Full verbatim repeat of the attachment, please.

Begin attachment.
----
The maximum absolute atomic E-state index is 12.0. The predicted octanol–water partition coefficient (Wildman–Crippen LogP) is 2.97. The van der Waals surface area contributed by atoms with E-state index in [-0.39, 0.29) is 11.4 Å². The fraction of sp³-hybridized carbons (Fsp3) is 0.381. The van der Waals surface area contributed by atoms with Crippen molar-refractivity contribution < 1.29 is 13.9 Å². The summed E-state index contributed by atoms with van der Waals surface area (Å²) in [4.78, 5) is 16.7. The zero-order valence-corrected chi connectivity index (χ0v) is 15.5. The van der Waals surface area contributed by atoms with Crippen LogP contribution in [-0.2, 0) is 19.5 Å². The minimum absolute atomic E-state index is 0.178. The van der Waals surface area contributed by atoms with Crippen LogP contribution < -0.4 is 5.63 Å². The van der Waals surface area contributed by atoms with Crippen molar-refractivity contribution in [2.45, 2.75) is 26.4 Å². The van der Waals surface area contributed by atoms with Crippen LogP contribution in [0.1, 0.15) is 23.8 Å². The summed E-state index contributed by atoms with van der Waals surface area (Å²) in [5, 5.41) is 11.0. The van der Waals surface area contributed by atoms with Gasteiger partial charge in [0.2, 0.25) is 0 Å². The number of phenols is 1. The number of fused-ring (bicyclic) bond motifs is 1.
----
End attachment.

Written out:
The maximum absolute atomic E-state index is 12.0. The predicted octanol–water partition coefficient (Wildman–Crippen LogP) is 2.97. The van der Waals surface area contributed by atoms with E-state index in [-0.39, 0.29) is 11.4 Å². The fraction of sp³-hybridized carbons (Fsp3) is 0.381. The van der Waals surface area contributed by atoms with Crippen molar-refractivity contribution < 1.29 is 13.9 Å². The summed E-state index contributed by atoms with van der Waals surface area (Å²) in [4.78, 5) is 16.7. The zero-order valence-corrected chi connectivity index (χ0v) is 15.5. The van der Waals surface area contributed by atoms with Crippen LogP contribution in [-0.2, 0) is 19.5 Å². The minimum absolute atomic E-state index is 0.178. The van der Waals surface area contributed by atoms with Crippen LogP contribution < -0.4 is 5.63 Å². The van der Waals surface area contributed by atoms with Crippen molar-refractivity contribution in [2.45, 2.75) is 26.4 Å². The van der Waals surface area contributed by atoms with Crippen LogP contribution in [0.1, 0.15) is 23.8 Å². The summed E-state index contributed by atoms with van der Waals surface area (Å²) in [5, 5.41) is 11.0. The van der Waals surface area contributed by atoms with Gasteiger partial charge in [0.2, 0.25) is 0 Å². The number of phenols is 1. The number of fused-ring (bicyclic) bond motifs is 1.